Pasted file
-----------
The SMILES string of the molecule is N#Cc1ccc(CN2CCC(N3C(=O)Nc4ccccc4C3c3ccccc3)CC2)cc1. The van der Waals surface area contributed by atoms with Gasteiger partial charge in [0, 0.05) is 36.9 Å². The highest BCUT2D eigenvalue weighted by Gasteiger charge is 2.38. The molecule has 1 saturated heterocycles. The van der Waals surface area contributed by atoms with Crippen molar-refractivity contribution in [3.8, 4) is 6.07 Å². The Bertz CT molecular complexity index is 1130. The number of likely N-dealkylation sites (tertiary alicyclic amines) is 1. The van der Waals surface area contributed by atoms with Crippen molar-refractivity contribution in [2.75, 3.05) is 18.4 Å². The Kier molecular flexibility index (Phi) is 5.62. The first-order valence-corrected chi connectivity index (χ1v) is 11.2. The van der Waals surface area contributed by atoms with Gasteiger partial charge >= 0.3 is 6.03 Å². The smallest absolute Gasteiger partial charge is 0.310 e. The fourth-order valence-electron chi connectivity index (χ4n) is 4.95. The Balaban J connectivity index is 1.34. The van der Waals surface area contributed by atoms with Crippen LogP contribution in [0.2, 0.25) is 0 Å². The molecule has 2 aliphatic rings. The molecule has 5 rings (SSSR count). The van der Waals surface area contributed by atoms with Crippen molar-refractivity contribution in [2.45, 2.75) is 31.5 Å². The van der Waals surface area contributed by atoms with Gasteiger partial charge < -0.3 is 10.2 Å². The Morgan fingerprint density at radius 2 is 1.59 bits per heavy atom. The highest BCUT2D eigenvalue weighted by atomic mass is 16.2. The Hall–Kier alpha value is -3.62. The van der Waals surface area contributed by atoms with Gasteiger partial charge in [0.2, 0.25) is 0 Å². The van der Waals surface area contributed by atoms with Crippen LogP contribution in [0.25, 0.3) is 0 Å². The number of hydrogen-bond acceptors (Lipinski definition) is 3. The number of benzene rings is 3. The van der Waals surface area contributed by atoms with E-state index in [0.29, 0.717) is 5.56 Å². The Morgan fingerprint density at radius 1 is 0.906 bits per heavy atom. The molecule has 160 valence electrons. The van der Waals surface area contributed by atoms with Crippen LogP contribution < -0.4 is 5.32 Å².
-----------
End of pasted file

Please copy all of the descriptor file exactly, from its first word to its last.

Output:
The SMILES string of the molecule is N#Cc1ccc(CN2CCC(N3C(=O)Nc4ccccc4C3c3ccccc3)CC2)cc1. The van der Waals surface area contributed by atoms with Gasteiger partial charge in [0, 0.05) is 36.9 Å². The highest BCUT2D eigenvalue weighted by Gasteiger charge is 2.38. The molecule has 1 saturated heterocycles. The van der Waals surface area contributed by atoms with Crippen molar-refractivity contribution in [3.8, 4) is 6.07 Å². The Bertz CT molecular complexity index is 1130. The number of likely N-dealkylation sites (tertiary alicyclic amines) is 1. The van der Waals surface area contributed by atoms with Crippen molar-refractivity contribution in [2.75, 3.05) is 18.4 Å². The Kier molecular flexibility index (Phi) is 5.62. The first-order valence-corrected chi connectivity index (χ1v) is 11.2. The van der Waals surface area contributed by atoms with Gasteiger partial charge >= 0.3 is 6.03 Å². The smallest absolute Gasteiger partial charge is 0.310 e. The fourth-order valence-electron chi connectivity index (χ4n) is 4.95. The Balaban J connectivity index is 1.34. The van der Waals surface area contributed by atoms with Crippen LogP contribution in [0.2, 0.25) is 0 Å². The molecule has 2 aliphatic rings. The molecule has 5 rings (SSSR count). The van der Waals surface area contributed by atoms with Crippen molar-refractivity contribution in [2.45, 2.75) is 31.5 Å². The van der Waals surface area contributed by atoms with Gasteiger partial charge < -0.3 is 10.2 Å². The Morgan fingerprint density at radius 2 is 1.59 bits per heavy atom. The highest BCUT2D eigenvalue weighted by atomic mass is 16.2. The Hall–Kier alpha value is -3.62. The van der Waals surface area contributed by atoms with Gasteiger partial charge in [0.2, 0.25) is 0 Å². The van der Waals surface area contributed by atoms with Crippen LogP contribution in [0.25, 0.3) is 0 Å². The number of hydrogen-bond acceptors (Lipinski definition) is 3. The number of benzene rings is 3. The van der Waals surface area contributed by atoms with E-state index in [0.29, 0.717) is 5.56 Å². The Morgan fingerprint density at radius 1 is 0.906 bits per heavy atom. The molecule has 160 valence electrons. The van der Waals surface area contributed by atoms with Crippen LogP contribution < -0.4 is 5.32 Å².